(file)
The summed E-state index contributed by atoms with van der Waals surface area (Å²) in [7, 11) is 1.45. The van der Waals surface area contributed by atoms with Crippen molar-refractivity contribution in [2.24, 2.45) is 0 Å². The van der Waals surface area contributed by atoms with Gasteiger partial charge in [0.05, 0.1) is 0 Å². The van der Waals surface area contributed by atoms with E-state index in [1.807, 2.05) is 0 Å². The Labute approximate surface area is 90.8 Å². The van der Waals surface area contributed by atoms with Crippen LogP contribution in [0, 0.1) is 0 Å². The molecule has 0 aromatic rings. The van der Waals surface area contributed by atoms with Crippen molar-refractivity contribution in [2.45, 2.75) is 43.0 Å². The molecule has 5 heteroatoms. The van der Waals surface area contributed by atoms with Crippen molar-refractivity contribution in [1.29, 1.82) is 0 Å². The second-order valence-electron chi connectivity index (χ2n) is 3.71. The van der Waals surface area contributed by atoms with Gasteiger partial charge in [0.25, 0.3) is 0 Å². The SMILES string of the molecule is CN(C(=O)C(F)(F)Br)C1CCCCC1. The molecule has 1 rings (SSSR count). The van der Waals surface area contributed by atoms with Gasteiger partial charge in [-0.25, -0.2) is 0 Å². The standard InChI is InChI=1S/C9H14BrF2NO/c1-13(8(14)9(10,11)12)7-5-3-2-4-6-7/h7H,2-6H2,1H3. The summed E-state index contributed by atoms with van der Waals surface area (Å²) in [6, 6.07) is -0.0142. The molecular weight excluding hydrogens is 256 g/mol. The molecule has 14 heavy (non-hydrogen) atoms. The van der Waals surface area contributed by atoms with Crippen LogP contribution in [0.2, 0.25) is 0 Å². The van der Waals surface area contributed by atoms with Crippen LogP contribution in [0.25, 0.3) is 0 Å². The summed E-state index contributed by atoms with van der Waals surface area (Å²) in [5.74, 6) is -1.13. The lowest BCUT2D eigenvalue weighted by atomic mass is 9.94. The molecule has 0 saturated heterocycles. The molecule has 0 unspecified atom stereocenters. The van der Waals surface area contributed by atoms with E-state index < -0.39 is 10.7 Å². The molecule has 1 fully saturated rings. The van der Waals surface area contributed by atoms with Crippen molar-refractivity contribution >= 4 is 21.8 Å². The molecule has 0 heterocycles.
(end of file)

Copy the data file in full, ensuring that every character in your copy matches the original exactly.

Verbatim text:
The summed E-state index contributed by atoms with van der Waals surface area (Å²) in [7, 11) is 1.45. The van der Waals surface area contributed by atoms with Crippen molar-refractivity contribution in [2.24, 2.45) is 0 Å². The van der Waals surface area contributed by atoms with Gasteiger partial charge in [0.05, 0.1) is 0 Å². The van der Waals surface area contributed by atoms with E-state index in [1.807, 2.05) is 0 Å². The Labute approximate surface area is 90.8 Å². The van der Waals surface area contributed by atoms with Crippen LogP contribution in [0, 0.1) is 0 Å². The molecule has 0 aromatic rings. The van der Waals surface area contributed by atoms with Crippen molar-refractivity contribution in [2.45, 2.75) is 43.0 Å². The molecule has 5 heteroatoms. The van der Waals surface area contributed by atoms with Crippen molar-refractivity contribution in [1.29, 1.82) is 0 Å². The second-order valence-electron chi connectivity index (χ2n) is 3.71. The van der Waals surface area contributed by atoms with Gasteiger partial charge in [0.25, 0.3) is 0 Å². The SMILES string of the molecule is CN(C(=O)C(F)(F)Br)C1CCCCC1. The molecule has 1 rings (SSSR count). The van der Waals surface area contributed by atoms with Gasteiger partial charge in [-0.25, -0.2) is 0 Å². The standard InChI is InChI=1S/C9H14BrF2NO/c1-13(8(14)9(10,11)12)7-5-3-2-4-6-7/h7H,2-6H2,1H3. The summed E-state index contributed by atoms with van der Waals surface area (Å²) in [6, 6.07) is -0.0142. The molecular weight excluding hydrogens is 256 g/mol. The molecule has 14 heavy (non-hydrogen) atoms. The van der Waals surface area contributed by atoms with Crippen LogP contribution in [0.2, 0.25) is 0 Å². The van der Waals surface area contributed by atoms with Crippen LogP contribution in [0.25, 0.3) is 0 Å². The summed E-state index contributed by atoms with van der Waals surface area (Å²) in [5.74, 6) is -1.13. The lowest BCUT2D eigenvalue weighted by atomic mass is 9.94. The molecule has 0 saturated heterocycles. The molecule has 0 unspecified atom stereocenters. The van der Waals surface area contributed by atoms with E-state index < -0.39 is 10.7 Å². The molecule has 1 fully saturated rings. The van der Waals surface area contributed by atoms with Crippen molar-refractivity contribution >= 4 is 21.8 Å². The molecule has 0 heterocycles.